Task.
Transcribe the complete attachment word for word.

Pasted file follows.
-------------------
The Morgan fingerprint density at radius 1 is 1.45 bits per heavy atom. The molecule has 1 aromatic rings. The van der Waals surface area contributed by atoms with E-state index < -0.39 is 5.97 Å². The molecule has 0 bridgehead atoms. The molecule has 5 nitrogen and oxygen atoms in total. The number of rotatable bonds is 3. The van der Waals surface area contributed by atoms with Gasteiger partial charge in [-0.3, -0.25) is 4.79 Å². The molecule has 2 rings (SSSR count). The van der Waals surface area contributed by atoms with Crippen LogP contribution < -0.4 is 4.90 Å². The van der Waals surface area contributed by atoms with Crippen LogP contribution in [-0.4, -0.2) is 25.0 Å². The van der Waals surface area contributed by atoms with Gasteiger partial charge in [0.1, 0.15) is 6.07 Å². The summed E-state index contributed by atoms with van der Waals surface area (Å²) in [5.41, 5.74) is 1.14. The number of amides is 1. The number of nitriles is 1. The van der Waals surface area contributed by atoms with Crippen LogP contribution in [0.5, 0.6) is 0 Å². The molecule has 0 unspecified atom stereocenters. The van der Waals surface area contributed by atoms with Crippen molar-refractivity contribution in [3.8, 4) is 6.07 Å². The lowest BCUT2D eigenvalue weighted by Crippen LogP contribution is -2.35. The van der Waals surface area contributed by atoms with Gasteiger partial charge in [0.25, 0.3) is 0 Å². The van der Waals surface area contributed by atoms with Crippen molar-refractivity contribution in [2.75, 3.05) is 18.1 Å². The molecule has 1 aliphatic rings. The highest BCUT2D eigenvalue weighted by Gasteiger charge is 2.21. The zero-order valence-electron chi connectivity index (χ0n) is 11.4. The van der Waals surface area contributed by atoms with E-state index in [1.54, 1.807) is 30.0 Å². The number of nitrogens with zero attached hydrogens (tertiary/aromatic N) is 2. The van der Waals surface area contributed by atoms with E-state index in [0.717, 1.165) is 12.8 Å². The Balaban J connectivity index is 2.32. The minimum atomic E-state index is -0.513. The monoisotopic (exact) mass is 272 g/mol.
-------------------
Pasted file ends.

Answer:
The Morgan fingerprint density at radius 1 is 1.45 bits per heavy atom. The molecule has 1 aromatic rings. The van der Waals surface area contributed by atoms with E-state index < -0.39 is 5.97 Å². The molecule has 0 bridgehead atoms. The molecule has 5 nitrogen and oxygen atoms in total. The number of rotatable bonds is 3. The van der Waals surface area contributed by atoms with Gasteiger partial charge in [-0.3, -0.25) is 4.79 Å². The molecule has 2 rings (SSSR count). The van der Waals surface area contributed by atoms with Crippen LogP contribution < -0.4 is 4.90 Å². The van der Waals surface area contributed by atoms with Crippen LogP contribution in [-0.4, -0.2) is 25.0 Å². The van der Waals surface area contributed by atoms with Gasteiger partial charge in [0.1, 0.15) is 6.07 Å². The summed E-state index contributed by atoms with van der Waals surface area (Å²) in [5.41, 5.74) is 1.14. The number of amides is 1. The number of nitriles is 1. The van der Waals surface area contributed by atoms with Crippen LogP contribution in [0.5, 0.6) is 0 Å². The molecule has 0 unspecified atom stereocenters. The van der Waals surface area contributed by atoms with Crippen molar-refractivity contribution in [3.8, 4) is 6.07 Å². The lowest BCUT2D eigenvalue weighted by Crippen LogP contribution is -2.35. The van der Waals surface area contributed by atoms with Gasteiger partial charge in [0.25, 0.3) is 0 Å². The van der Waals surface area contributed by atoms with Crippen molar-refractivity contribution in [2.75, 3.05) is 18.1 Å². The molecule has 1 aliphatic rings. The highest BCUT2D eigenvalue weighted by Gasteiger charge is 2.21. The zero-order valence-electron chi connectivity index (χ0n) is 11.4. The van der Waals surface area contributed by atoms with E-state index in [1.54, 1.807) is 30.0 Å². The number of nitrogens with zero attached hydrogens (tertiary/aromatic N) is 2. The van der Waals surface area contributed by atoms with E-state index in [0.717, 1.165) is 12.8 Å². The Balaban J connectivity index is 2.32. The minimum atomic E-state index is -0.513. The monoisotopic (exact) mass is 272 g/mol.